“This is a different game. This isn’t just about additional barrels, this is about barrels that are going to keep coming and keep coming.” Investors punished oil producers, as Hamm’s Continental fell 20%, the most in six years, amid a swift fall in crude to below $70 for the first time since 2010. Exxon Mobil fell 4.2% to close at $90.54. Talisman was down 1.8% at 3:00 p.m. in Toronto after dropping 14% yesterday. A production cut by12-member OPEC would have been the quickest way to tighten the world’s oil supplies and boost prices. In the U.S., supply is expected either to remain flat or rise by almost 1 million barrels a day next year, according to International Energy Agency and ITG. That’s because only about 4% of shale production needs $80 or more to be profitable. Most drilling in the Bakken formation, one of the main drivers of shale oil output, returns cash at or below $42 a barrel, the IEA estimates.

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Key sentence: “provided the chief cause is a surge in crude supply rather than a collapse in economic demand”. Ambrose needs to do some thinking.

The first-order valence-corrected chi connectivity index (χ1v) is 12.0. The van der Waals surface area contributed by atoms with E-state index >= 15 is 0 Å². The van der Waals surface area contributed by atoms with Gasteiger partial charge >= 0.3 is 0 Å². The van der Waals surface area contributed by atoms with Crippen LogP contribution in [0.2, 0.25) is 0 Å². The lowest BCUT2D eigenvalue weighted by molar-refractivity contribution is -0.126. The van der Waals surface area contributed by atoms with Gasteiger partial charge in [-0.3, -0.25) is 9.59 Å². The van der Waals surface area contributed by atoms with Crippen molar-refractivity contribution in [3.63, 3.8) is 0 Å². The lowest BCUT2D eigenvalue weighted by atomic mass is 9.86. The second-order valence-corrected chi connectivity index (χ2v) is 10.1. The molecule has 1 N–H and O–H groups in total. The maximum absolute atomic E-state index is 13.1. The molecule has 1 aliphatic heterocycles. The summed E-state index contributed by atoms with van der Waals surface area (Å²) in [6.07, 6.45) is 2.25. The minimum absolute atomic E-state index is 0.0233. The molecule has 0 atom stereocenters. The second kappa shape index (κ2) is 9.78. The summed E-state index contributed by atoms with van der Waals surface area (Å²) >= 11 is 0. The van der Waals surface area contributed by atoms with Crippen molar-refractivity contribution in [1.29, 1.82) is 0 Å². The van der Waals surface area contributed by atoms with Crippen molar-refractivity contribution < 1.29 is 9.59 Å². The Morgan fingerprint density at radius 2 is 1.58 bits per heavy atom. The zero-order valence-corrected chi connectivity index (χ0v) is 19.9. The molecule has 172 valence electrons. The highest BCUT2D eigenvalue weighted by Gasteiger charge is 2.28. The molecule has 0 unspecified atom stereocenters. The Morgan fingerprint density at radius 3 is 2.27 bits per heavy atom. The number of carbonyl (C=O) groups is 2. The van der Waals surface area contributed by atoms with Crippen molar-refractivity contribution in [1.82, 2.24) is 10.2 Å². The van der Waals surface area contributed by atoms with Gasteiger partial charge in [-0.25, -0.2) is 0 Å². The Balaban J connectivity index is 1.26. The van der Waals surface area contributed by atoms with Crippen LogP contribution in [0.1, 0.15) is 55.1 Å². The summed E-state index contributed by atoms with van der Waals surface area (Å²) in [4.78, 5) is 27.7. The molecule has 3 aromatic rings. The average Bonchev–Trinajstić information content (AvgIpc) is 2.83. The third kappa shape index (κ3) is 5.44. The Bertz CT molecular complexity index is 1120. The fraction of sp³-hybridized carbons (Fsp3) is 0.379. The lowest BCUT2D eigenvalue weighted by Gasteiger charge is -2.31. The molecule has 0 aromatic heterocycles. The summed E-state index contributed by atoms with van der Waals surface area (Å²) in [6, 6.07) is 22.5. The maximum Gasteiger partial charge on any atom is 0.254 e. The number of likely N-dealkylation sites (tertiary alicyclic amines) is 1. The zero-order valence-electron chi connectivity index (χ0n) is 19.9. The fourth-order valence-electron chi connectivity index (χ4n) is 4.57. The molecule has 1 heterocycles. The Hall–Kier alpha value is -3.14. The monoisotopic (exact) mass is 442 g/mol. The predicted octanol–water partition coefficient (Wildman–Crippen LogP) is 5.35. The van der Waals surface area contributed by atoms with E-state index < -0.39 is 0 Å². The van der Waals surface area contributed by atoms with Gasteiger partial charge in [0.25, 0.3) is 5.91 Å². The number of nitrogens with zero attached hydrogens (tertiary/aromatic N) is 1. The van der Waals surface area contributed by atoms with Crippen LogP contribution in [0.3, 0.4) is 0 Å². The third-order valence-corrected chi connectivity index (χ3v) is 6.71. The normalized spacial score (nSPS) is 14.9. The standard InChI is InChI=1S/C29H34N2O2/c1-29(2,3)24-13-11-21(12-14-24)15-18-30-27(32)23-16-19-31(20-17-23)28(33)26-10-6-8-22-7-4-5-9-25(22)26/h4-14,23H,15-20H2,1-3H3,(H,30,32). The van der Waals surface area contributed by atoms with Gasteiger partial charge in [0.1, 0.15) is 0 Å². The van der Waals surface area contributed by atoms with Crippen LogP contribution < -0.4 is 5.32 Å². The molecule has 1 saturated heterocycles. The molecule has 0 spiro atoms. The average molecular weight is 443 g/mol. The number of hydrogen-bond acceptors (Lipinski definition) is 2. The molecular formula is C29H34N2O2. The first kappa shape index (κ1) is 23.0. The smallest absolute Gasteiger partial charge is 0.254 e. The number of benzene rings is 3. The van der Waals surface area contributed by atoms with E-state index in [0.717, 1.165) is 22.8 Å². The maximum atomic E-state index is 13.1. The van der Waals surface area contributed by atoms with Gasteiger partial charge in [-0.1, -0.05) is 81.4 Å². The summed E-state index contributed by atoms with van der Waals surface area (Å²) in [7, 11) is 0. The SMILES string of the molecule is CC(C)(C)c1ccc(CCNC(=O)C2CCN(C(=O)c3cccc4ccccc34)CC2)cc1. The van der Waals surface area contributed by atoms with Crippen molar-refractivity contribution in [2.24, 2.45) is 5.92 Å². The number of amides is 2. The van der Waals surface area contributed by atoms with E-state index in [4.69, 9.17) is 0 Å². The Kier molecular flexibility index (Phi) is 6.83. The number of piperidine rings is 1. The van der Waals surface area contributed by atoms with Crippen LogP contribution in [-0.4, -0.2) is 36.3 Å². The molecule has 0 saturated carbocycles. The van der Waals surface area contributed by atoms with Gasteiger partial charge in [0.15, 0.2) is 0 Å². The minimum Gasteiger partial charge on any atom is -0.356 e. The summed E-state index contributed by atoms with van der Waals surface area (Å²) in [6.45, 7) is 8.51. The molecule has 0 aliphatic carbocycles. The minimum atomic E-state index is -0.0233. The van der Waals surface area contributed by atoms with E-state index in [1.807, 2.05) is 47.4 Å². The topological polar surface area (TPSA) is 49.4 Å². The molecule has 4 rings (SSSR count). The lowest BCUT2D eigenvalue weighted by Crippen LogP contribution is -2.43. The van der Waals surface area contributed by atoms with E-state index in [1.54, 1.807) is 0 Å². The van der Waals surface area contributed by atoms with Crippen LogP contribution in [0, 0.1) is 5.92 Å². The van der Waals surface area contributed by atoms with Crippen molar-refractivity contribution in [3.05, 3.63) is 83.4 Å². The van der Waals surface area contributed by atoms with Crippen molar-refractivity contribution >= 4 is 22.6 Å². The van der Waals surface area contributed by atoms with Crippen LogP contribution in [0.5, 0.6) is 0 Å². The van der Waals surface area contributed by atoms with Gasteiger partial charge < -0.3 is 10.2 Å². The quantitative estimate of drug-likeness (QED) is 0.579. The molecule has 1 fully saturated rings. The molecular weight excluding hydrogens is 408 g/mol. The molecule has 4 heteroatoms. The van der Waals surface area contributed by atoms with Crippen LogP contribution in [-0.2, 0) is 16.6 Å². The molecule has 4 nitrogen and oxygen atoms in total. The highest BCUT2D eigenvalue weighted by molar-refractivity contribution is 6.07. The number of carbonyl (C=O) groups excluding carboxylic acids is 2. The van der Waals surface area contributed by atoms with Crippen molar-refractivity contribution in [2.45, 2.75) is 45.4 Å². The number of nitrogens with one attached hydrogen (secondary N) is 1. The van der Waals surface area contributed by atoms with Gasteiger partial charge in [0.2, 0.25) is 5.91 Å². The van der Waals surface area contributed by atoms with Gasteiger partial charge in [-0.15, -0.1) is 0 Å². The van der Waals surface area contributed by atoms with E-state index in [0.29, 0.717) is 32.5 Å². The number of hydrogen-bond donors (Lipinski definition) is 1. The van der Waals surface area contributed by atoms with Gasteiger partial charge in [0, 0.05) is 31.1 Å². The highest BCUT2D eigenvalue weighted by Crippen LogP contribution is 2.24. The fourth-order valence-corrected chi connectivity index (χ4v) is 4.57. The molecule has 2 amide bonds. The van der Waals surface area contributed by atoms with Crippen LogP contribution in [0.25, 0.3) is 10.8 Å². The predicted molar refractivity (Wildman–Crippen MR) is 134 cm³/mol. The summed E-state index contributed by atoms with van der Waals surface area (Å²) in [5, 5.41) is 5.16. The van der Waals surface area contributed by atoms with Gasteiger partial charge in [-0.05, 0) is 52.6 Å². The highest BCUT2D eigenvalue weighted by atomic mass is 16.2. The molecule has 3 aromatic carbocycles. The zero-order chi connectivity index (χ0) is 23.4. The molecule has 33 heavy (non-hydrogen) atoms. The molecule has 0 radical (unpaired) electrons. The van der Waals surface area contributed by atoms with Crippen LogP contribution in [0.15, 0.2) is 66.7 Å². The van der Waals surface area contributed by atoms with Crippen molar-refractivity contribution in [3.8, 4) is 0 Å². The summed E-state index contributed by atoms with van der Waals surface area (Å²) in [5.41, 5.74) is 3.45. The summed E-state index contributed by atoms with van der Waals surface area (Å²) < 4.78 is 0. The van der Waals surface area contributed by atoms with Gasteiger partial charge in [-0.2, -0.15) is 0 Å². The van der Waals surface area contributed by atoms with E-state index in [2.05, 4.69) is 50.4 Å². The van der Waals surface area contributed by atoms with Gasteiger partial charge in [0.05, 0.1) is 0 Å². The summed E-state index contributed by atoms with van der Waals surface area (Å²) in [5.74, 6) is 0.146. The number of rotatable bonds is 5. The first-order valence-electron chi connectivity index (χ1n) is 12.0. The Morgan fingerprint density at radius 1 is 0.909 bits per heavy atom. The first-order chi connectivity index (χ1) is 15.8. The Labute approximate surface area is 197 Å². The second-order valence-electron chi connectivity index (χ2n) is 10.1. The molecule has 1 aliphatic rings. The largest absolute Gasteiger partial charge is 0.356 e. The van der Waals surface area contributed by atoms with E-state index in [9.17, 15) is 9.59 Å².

Oil Drop Is Big Boon For Global Stock Markets, If It Lasts (AEP)

Tumbling oil prices are a bonanza for global stock markets, provided the chief cause is a surge in crude supply rather than a collapse in economic demand. HSCB says the index of world equities rose 25pc on average over the twelve months following a 30pc drop in oil prices, comparable to the latest slide. Equities rose 19pc in real terms. Data stretching back to 1876 is less emphatic but broadly tells the same tale. The S&P 500 index of Wall Street stocks rose by 11pc on average. The equity rally of 1901 was a corker. Yet there were big exceptions. Stock markets continued to fall by 23pc in 1930 after the oil price crash. Much the same happened after the dotcom bust in 2001. On both occasions the forces of global recession overwhelmed the stimulus or “tax cut” effect for consumers and non-oil companies of lower energy costs. Roughly one third of the current oil slump is a shortfall in expected demand, caused by China’s industrial slowdown and Europe’s austerity trap.